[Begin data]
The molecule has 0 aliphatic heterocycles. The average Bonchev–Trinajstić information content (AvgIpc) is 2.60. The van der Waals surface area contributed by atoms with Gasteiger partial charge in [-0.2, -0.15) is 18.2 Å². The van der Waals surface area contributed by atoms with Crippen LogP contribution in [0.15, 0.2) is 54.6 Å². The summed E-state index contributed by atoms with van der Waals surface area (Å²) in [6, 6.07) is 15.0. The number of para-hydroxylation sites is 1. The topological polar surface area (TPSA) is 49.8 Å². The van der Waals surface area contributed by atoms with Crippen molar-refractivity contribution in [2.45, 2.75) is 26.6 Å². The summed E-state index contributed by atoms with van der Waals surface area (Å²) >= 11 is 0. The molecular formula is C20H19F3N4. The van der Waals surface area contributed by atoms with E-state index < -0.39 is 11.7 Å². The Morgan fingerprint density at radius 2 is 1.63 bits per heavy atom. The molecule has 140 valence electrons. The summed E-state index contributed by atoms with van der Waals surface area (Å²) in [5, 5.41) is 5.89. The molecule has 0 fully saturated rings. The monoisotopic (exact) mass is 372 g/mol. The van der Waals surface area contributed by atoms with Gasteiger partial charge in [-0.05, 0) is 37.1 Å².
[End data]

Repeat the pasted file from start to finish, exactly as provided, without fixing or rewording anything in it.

The molecule has 0 aliphatic heterocycles. The average Bonchev–Trinajstić information content (AvgIpc) is 2.60. The van der Waals surface area contributed by atoms with Gasteiger partial charge in [-0.2, -0.15) is 18.2 Å². The van der Waals surface area contributed by atoms with Crippen LogP contribution in [0.15, 0.2) is 54.6 Å². The summed E-state index contributed by atoms with van der Waals surface area (Å²) in [6, 6.07) is 15.0. The number of para-hydroxylation sites is 1. The topological polar surface area (TPSA) is 49.8 Å². The van der Waals surface area contributed by atoms with Crippen molar-refractivity contribution in [2.45, 2.75) is 26.6 Å². The summed E-state index contributed by atoms with van der Waals surface area (Å²) >= 11 is 0. The molecular formula is C20H19F3N4. The van der Waals surface area contributed by atoms with E-state index < -0.39 is 11.7 Å². The Morgan fingerprint density at radius 2 is 1.63 bits per heavy atom. The molecule has 140 valence electrons. The summed E-state index contributed by atoms with van der Waals surface area (Å²) in [5, 5.41) is 5.89. The molecule has 0 fully saturated rings. The monoisotopic (exact) mass is 372 g/mol. The van der Waals surface area contributed by atoms with Gasteiger partial charge in [-0.05, 0) is 37.1 Å².